To answer this question, think about the purposes for which records were created.
Official record sets kept by goverments such as the BT 26 lists of passengers arriving in the UK between 1878 and 1960, like many of the records we re-purpose for genealogy, were kept because they were mandated by law. Learning more about the laws in effect at the time can help us determine what record sets our research subjects might have records of our ancestors.
Another driving factor for keeping records is keeping track of money, such as merchant's account books, company records, and the like. We can look for clues in libraries' special collections, in company archives, in museums, historical societies, and other repositories.
Records of people moving from one country to another might also be found in manuscript colletions, in the form of diaries, or as published travelogues.
It can be challenging to find records like this because the records themselves can migrate along with people, and there's no telling where they might end up eventually. You could try looking for published works in WorldCat or via JSTOR and Google Scholar; examine the bibliographies carefully to see what sources the book and article authors found and where those sources were found.
Look for research guides and finding aids from archives like those found at TNA and published works on how to trace migration.
You can search for manuscript collections and other archival material by searching at TNA's Discovery website, which includes records held by other archives, at ArchiveGrid, the companion site to WorldCat, and the Library of Congress' NUCMC (National Union Catalogs to Manuscript Collections.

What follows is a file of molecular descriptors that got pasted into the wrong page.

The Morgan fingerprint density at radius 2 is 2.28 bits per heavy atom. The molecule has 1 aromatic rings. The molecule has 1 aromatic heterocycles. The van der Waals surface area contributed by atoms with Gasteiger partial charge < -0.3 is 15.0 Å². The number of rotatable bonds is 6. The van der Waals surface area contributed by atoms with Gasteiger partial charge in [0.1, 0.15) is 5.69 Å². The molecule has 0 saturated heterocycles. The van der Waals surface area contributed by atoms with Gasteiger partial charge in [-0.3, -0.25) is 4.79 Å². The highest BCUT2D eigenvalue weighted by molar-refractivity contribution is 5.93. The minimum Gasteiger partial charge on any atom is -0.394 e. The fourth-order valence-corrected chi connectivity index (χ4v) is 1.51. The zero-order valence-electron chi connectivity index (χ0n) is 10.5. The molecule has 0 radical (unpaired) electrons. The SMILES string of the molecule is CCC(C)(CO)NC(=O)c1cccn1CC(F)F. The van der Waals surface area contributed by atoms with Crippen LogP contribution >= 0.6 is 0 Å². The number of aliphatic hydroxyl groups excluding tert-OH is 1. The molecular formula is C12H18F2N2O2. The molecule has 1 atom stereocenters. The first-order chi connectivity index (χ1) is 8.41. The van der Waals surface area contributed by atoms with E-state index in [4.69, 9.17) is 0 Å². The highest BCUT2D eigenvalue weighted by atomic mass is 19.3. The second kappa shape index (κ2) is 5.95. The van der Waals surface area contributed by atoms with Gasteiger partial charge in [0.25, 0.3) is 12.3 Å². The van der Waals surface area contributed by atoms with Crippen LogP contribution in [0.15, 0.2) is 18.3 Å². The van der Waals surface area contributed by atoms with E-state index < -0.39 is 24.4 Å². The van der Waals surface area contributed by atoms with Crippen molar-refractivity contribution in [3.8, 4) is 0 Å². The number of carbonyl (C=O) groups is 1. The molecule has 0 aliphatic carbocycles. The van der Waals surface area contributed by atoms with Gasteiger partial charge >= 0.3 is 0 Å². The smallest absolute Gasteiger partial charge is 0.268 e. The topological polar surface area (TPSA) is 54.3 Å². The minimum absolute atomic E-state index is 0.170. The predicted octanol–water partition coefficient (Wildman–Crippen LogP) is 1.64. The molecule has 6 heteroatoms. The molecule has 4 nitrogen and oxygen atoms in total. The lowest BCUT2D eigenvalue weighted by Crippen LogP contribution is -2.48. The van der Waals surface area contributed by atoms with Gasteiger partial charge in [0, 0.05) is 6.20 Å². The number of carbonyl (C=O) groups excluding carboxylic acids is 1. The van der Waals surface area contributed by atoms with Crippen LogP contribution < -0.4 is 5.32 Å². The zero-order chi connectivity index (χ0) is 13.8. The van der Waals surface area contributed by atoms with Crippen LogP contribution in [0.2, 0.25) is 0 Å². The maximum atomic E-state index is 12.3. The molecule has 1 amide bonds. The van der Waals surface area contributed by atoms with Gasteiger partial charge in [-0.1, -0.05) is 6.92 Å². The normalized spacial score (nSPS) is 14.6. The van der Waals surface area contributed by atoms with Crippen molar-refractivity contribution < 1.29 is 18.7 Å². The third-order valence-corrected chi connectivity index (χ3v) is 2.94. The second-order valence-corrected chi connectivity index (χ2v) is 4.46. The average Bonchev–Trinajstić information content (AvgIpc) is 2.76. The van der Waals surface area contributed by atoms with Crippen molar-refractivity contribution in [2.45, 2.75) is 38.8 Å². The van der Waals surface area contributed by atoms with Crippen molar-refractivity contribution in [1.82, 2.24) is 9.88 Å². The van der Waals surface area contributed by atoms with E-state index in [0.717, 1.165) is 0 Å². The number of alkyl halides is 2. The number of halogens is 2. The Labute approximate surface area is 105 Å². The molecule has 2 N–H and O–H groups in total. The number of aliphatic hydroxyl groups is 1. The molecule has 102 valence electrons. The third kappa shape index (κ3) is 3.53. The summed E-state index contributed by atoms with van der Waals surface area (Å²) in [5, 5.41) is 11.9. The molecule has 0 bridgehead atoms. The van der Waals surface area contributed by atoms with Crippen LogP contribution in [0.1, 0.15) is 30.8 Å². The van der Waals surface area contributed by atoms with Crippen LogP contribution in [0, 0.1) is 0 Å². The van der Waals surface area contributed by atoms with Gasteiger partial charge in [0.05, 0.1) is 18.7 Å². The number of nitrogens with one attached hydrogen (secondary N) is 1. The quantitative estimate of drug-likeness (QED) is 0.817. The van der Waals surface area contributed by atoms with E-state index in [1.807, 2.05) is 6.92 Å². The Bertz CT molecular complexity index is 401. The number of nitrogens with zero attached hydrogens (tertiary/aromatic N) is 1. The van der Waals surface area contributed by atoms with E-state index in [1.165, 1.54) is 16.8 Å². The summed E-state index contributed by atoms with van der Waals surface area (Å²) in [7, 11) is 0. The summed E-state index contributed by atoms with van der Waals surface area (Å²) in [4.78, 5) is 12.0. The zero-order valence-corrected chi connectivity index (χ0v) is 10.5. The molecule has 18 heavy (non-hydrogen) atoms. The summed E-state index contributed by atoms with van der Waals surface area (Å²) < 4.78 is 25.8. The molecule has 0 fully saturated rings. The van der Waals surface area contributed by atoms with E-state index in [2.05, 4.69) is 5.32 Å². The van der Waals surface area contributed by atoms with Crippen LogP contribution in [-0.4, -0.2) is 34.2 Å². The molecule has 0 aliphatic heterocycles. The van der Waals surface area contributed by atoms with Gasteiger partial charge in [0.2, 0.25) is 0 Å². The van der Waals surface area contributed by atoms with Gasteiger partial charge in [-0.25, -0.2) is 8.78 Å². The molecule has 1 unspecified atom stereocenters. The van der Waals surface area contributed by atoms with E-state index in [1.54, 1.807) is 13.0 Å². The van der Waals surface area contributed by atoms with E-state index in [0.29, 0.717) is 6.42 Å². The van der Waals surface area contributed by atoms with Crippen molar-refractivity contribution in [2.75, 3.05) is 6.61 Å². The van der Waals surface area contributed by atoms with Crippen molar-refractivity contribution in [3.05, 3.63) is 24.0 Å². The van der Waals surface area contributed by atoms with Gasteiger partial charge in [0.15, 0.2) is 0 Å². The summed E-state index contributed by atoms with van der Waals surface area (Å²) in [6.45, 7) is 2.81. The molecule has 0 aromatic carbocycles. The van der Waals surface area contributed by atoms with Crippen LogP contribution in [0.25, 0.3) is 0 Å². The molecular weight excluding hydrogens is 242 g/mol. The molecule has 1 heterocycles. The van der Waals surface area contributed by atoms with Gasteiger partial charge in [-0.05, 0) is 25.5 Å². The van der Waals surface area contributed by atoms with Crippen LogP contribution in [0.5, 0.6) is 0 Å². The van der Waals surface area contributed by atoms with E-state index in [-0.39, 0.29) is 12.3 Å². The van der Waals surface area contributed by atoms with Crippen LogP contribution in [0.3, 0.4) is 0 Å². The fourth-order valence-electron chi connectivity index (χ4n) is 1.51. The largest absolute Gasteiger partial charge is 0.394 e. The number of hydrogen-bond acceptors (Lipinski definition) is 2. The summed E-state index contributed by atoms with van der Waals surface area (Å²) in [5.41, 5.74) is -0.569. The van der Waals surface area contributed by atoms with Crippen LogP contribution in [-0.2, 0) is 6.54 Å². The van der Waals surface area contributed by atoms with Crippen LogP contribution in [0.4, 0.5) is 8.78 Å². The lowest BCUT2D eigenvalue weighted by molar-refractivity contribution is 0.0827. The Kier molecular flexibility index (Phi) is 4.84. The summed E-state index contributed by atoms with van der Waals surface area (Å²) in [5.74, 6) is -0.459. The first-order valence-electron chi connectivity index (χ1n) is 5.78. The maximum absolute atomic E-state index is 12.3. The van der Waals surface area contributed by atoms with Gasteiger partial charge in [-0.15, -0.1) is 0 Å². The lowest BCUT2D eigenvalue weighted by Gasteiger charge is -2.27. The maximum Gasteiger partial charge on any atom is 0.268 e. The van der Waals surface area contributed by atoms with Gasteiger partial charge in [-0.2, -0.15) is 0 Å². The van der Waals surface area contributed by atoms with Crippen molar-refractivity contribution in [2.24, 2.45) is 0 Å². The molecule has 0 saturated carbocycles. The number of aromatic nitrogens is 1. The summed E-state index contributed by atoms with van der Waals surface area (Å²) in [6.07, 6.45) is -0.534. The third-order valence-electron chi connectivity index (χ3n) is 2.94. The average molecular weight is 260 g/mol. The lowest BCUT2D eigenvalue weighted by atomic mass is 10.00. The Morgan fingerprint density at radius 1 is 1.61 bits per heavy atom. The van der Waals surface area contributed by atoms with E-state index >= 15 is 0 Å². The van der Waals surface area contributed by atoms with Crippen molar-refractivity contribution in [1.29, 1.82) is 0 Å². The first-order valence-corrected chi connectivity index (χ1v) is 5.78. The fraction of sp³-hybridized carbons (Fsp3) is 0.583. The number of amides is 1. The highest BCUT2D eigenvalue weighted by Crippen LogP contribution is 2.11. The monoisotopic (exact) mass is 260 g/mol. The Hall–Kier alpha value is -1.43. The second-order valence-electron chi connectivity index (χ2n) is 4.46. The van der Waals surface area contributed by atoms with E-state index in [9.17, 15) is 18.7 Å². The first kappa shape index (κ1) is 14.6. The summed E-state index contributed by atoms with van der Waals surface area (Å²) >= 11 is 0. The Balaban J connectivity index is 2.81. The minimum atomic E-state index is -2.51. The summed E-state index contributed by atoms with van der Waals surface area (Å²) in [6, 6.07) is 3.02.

For an example of what type of records can be found before official government recordkeeping is mandated, look at the article Ships Passenger Lists & Naturalization Records at Olive Tree Genealogy, the website created by the late Lorine McGinnis Schulze. In the section Immigration Projects you can find record sets transcribed by volunteers. This list is largely about the US and Canada because of Olive Tree Genealogy's focus -- the point is to look at what kind of things Sculze and her volunteers were able to discover.
To find how-to articles, published transcriptions, and other articles from publications dedicated to genealogy, use PERSI, the PERiodical Source Index from the Genealogy Center at the Allen County Public Library. PERSI used to be part of Heritage Quest, was hosted in part by Ancestry (the old printed volumes), was available for a while at findmypast, and has now come home to a new website at the Allen County Public Library.
This is the kind of inquiry that takes some digging. Whenever you find a record set that doesn't cover the time period or geographical area that you need, look at the type of record it is, and ask Does something like this exist for my area of interest? and How can I find those records? Research the topic and see what you can find. One research starter which might help is to ask "How many?" questions such as How many British subjects returned from the West Indies in the year 1800? Answering those questions may lead you to interesting sources. Even if there are no detailed, official lists of British Subjects returning home for the period, you may be able to find discussions about the topic in newspapers, in agency correspondence, or published government reports.
Don't neglect the projects done by people who are studying aliens/non-subjects, because their work can give valuable insight into ship movements and related material. Consider that whenever a ship arrived in the US or West Indes, it had to carry something or someone on the way back. You may not find lists for the inbound passengers, but you may be able to establish time periods for their return to Britain which will help you set parameters for research in other record sets.
You may not find a particular person in these scattered records, but you might get a "lucky dip". You can't know unless you look.